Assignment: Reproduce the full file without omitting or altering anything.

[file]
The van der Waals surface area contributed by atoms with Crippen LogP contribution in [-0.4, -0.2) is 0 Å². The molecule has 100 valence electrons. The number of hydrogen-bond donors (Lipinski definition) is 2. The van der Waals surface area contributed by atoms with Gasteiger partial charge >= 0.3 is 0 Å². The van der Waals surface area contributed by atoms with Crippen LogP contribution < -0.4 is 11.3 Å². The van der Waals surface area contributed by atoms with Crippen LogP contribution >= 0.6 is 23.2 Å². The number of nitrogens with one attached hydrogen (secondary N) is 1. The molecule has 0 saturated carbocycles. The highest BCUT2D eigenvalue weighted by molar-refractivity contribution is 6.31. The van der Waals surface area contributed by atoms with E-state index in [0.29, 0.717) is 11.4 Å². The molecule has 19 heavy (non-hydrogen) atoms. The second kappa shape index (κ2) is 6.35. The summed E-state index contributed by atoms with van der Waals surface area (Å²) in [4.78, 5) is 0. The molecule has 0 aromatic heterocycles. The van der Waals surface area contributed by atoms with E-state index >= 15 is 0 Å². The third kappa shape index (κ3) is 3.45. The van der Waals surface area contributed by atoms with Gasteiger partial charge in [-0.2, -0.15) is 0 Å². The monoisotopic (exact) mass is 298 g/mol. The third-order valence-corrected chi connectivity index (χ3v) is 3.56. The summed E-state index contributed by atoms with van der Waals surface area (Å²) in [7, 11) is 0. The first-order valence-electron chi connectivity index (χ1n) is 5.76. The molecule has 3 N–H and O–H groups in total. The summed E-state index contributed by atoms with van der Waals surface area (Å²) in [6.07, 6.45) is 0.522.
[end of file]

The van der Waals surface area contributed by atoms with Crippen LogP contribution in [-0.4, -0.2) is 0 Å². The molecule has 100 valence electrons. The number of hydrogen-bond donors (Lipinski definition) is 2. The van der Waals surface area contributed by atoms with Gasteiger partial charge >= 0.3 is 0 Å². The van der Waals surface area contributed by atoms with Crippen LogP contribution < -0.4 is 11.3 Å². The van der Waals surface area contributed by atoms with Crippen LogP contribution >= 0.6 is 23.2 Å². The number of nitrogens with one attached hydrogen (secondary N) is 1. The molecule has 0 saturated carbocycles. The highest BCUT2D eigenvalue weighted by molar-refractivity contribution is 6.31. The van der Waals surface area contributed by atoms with E-state index in [0.29, 0.717) is 11.4 Å². The molecule has 19 heavy (non-hydrogen) atoms. The second kappa shape index (κ2) is 6.35. The summed E-state index contributed by atoms with van der Waals surface area (Å²) in [4.78, 5) is 0. The molecule has 0 aromatic heterocycles. The van der Waals surface area contributed by atoms with E-state index >= 15 is 0 Å². The third kappa shape index (κ3) is 3.45. The van der Waals surface area contributed by atoms with Gasteiger partial charge in [-0.2, -0.15) is 0 Å². The monoisotopic (exact) mass is 298 g/mol. The third-order valence-corrected chi connectivity index (χ3v) is 3.56. The summed E-state index contributed by atoms with van der Waals surface area (Å²) in [7, 11) is 0. The first-order valence-electron chi connectivity index (χ1n) is 5.76. The molecule has 3 N–H and O–H groups in total. The summed E-state index contributed by atoms with van der Waals surface area (Å²) in [6.07, 6.45) is 0.522.